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For a senior project, I am trying to get an Arduino Duemilanove to talk to a Microstrain InertiaLink unit (a 3 axis accelerometer and 3 axis gyroscopes). I have a MAX 232 chip installed to insure the two units talk in TTL language. How can I send a command "0xC2" which is the initiating command to prompt the Microstrain unit to output acceleration and angular rates?

Thank you
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I'm not sure I'm answering the right question, but

char c = 0xc2;
Serial.print(c);

should do what you want.

(Are you using the standard hardware serial line, because when I used a serial connection to a MAX 232 as well as the USB serial port, I had to disconnect the MAX 232 connections to serial pins 0 and 1 to allow the bootloader to work.  Duemilanove board.)
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well thanks. here is what i have but dont see a response.

#include <SoftwareSerial.h>
 
#include <NewSoftSerial.h>
 
 
int Tx = 1;                 // Set Tx to 1
int Rx = 0;
int incomingByte = 0;     // for incoming serial data
 
 
void setup()
{
  pinMode(Tx, OUTPUT);      // sets the digital pin as output
  pinMode(Rx, INPUT);
char c = (0xC2);              //44 equal Hex 2C
Serial.print(c);
delay(1000);
 
 
            Serial.begin(115200);      // opens serial port, sets data rate to 9600 bps
}
 
void loop() {
 
            // send data only when you receive data:
            if (Serial.available() >= 0) {
                        // read the incoming byte:
                        incomingByte = Serial.read();
 
                        // say what you got:
                        Serial.print("I received: ");
                        Serial.println(incomingByte, DEC);
            }
}
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I'm confused about your hardware connections.  Can you post a schematic please.

I think you are NOT using SoftwareSerial, the Serial.xxx calls are to the hardware serial port, which is the build in UART, on pins 0 and 1.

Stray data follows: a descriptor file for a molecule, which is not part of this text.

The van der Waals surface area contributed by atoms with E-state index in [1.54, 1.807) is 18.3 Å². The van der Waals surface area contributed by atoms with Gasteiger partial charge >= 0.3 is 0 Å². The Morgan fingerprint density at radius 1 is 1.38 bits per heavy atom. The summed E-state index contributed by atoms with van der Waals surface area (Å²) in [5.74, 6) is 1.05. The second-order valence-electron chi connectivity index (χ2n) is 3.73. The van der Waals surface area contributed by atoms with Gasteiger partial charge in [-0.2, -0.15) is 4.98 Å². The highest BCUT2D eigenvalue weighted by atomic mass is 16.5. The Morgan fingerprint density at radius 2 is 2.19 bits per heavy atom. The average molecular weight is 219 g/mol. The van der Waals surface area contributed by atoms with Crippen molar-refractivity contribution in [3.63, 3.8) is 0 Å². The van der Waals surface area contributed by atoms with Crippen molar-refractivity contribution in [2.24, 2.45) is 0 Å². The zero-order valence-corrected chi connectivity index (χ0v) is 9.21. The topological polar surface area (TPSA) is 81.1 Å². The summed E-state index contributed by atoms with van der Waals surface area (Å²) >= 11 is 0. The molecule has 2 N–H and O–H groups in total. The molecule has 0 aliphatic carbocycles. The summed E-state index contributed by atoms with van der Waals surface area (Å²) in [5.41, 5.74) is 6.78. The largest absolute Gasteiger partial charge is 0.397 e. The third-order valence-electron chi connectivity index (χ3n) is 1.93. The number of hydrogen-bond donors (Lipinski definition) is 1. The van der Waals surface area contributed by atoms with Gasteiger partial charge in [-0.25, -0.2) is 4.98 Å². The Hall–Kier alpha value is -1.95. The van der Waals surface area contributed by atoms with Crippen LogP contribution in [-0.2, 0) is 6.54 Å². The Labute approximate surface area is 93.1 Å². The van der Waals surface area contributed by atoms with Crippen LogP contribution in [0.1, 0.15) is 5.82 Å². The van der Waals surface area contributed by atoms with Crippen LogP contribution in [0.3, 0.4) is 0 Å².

You need to connect your Inertial Link to some other pins, then use SoftwareSerial to define a software serial port on those pins.  

Have a good look at the softwareserial manual page.
 - What pins are allowable?
 - What pins are not good ones to use?
 - Can you find the example?
 - In the example, how is the port declared and started?
 - In the example, how is a call to a softwareserial port made?

 I don't understand the comment in the code either - what speed are you trying to talk to the Inertial Link?

What speed are you trying to talk to the host computer?

(I'm happy to answer more questions, but will not be around for the next 4 days or so now.  I have been working an implementation of
a software serial, driven by interrupts, for slower serial speeds and have been using a MAX232 chip  - but for general purpose stuff you are right to use software serial or new software serial).
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well thank you. this was not my latest progress but the coding is generically the same. The software serial was not used and forgot to comment it out on this one. Dont worry about the comments but the content of the code for I want 115200 baud rate to communicate with the Inertia Link. The code works enough to send a command signal "0xC2" out to the Inertia Link. The protocal manual says it needs to be a command byte of 0xC2. So instead of char c = 0xC2, should it be byte c = 0xC2?

does the output of a square O, y with two dots over it, and a A with a carot over it mean anything?